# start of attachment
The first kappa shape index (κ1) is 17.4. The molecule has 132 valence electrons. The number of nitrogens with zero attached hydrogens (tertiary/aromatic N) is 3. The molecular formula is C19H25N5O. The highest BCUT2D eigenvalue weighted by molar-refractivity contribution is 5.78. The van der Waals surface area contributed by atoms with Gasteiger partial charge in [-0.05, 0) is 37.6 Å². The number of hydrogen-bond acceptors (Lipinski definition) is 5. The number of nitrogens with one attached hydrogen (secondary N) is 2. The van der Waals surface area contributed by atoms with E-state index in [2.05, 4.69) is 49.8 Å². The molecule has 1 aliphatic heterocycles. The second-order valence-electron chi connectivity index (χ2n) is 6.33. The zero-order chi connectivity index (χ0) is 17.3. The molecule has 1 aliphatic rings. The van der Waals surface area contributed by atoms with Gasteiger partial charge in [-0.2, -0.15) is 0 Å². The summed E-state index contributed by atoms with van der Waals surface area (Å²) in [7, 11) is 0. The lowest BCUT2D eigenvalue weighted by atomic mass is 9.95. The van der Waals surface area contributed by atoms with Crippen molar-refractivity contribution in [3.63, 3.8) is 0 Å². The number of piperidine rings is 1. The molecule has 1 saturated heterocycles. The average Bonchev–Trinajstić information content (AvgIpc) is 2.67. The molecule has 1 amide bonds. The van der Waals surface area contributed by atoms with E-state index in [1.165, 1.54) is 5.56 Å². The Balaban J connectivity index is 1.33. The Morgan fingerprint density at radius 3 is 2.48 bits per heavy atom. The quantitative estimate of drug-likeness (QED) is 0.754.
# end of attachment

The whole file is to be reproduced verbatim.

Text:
The first kappa shape index (κ1) is 17.4. The molecule has 132 valence electrons. The number of nitrogens with zero attached hydrogens (tertiary/aromatic N) is 3. The molecular formula is C19H25N5O. The highest BCUT2D eigenvalue weighted by molar-refractivity contribution is 5.78. The van der Waals surface area contributed by atoms with Gasteiger partial charge in [-0.05, 0) is 37.6 Å². The number of hydrogen-bond acceptors (Lipinski definition) is 5. The number of nitrogens with one attached hydrogen (secondary N) is 2. The van der Waals surface area contributed by atoms with E-state index in [2.05, 4.69) is 49.8 Å². The molecule has 1 aliphatic heterocycles. The second-order valence-electron chi connectivity index (χ2n) is 6.33. The zero-order chi connectivity index (χ0) is 17.3. The molecule has 1 aliphatic rings. The van der Waals surface area contributed by atoms with Gasteiger partial charge in [-0.2, -0.15) is 0 Å². The summed E-state index contributed by atoms with van der Waals surface area (Å²) in [7, 11) is 0. The lowest BCUT2D eigenvalue weighted by atomic mass is 9.95. The van der Waals surface area contributed by atoms with Crippen molar-refractivity contribution in [3.63, 3.8) is 0 Å². The number of piperidine rings is 1. The molecule has 1 saturated heterocycles. The average Bonchev–Trinajstić information content (AvgIpc) is 2.67. The molecule has 1 amide bonds. The van der Waals surface area contributed by atoms with E-state index in [1.165, 1.54) is 5.56 Å². The Balaban J connectivity index is 1.33. The Morgan fingerprint density at radius 3 is 2.48 bits per heavy atom. The quantitative estimate of drug-likeness (QED) is 0.754.